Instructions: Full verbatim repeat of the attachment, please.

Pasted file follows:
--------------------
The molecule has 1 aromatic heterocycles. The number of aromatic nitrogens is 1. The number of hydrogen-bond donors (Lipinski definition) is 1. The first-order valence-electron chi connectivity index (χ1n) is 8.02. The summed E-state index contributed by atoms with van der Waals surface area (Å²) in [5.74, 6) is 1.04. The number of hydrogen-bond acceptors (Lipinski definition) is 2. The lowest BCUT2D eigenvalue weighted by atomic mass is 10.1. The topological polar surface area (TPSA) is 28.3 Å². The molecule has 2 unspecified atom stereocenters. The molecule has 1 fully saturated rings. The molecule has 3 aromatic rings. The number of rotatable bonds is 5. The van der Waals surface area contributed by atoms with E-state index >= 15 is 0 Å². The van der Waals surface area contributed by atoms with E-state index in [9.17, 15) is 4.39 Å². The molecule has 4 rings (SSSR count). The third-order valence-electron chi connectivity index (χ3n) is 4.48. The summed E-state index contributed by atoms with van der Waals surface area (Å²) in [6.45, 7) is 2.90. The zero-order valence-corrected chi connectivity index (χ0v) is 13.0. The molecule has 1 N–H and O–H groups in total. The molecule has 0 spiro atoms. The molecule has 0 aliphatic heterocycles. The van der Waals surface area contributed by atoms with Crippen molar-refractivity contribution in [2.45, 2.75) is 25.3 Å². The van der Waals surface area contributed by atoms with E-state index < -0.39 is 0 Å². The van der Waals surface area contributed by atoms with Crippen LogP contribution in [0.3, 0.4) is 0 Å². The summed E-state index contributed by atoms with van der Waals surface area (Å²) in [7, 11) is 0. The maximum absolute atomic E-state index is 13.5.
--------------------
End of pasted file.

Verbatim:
The molecule has 1 aromatic heterocycles. The number of aromatic nitrogens is 1. The number of hydrogen-bond donors (Lipinski definition) is 1. The first-order valence-electron chi connectivity index (χ1n) is 8.02. The summed E-state index contributed by atoms with van der Waals surface area (Å²) in [5.74, 6) is 1.04. The number of hydrogen-bond acceptors (Lipinski definition) is 2. The lowest BCUT2D eigenvalue weighted by atomic mass is 10.1. The topological polar surface area (TPSA) is 28.3 Å². The molecule has 2 unspecified atom stereocenters. The molecule has 1 fully saturated rings. The molecule has 3 aromatic rings. The number of rotatable bonds is 5. The van der Waals surface area contributed by atoms with E-state index >= 15 is 0 Å². The van der Waals surface area contributed by atoms with E-state index in [9.17, 15) is 4.39 Å². The molecule has 4 rings (SSSR count). The third-order valence-electron chi connectivity index (χ3n) is 4.48. The summed E-state index contributed by atoms with van der Waals surface area (Å²) in [6.45, 7) is 2.90. The zero-order valence-corrected chi connectivity index (χ0v) is 13.0. The molecule has 1 N–H and O–H groups in total. The molecule has 0 spiro atoms. The molecule has 0 aliphatic heterocycles. The van der Waals surface area contributed by atoms with Crippen molar-refractivity contribution in [2.45, 2.75) is 25.3 Å². The van der Waals surface area contributed by atoms with E-state index < -0.39 is 0 Å². The van der Waals surface area contributed by atoms with Crippen LogP contribution in [0.3, 0.4) is 0 Å². The summed E-state index contributed by atoms with van der Waals surface area (Å²) in [7, 11) is 0. The maximum absolute atomic E-state index is 13.5.